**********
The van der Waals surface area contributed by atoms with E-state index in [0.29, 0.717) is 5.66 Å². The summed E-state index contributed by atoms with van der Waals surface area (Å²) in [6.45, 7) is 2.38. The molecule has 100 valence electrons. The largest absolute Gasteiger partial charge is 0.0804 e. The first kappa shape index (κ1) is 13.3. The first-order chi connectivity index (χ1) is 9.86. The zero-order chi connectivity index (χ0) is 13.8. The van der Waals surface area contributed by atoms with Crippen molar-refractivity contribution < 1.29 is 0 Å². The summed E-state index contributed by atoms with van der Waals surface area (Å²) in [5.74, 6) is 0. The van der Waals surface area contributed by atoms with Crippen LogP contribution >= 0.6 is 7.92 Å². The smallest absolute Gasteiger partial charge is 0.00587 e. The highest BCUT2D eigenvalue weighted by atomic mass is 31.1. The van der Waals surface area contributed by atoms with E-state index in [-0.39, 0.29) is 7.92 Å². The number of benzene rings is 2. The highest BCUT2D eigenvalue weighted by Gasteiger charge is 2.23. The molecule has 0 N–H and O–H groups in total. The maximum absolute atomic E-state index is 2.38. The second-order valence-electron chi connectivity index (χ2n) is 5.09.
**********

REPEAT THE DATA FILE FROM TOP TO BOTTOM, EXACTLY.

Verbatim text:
The van der Waals surface area contributed by atoms with E-state index in [0.29, 0.717) is 5.66 Å². The summed E-state index contributed by atoms with van der Waals surface area (Å²) in [6.45, 7) is 2.38. The molecule has 100 valence electrons. The largest absolute Gasteiger partial charge is 0.0804 e. The first kappa shape index (κ1) is 13.3. The first-order chi connectivity index (χ1) is 9.86. The zero-order chi connectivity index (χ0) is 13.8. The van der Waals surface area contributed by atoms with Crippen molar-refractivity contribution < 1.29 is 0 Å². The summed E-state index contributed by atoms with van der Waals surface area (Å²) in [5.74, 6) is 0. The van der Waals surface area contributed by atoms with Crippen LogP contribution >= 0.6 is 7.92 Å². The smallest absolute Gasteiger partial charge is 0.00587 e. The highest BCUT2D eigenvalue weighted by atomic mass is 31.1. The van der Waals surface area contributed by atoms with E-state index in [-0.39, 0.29) is 7.92 Å². The number of benzene rings is 2. The highest BCUT2D eigenvalue weighted by Gasteiger charge is 2.23. The molecule has 0 N–H and O–H groups in total. The maximum absolute atomic E-state index is 2.38. The second-order valence-electron chi connectivity index (χ2n) is 5.09.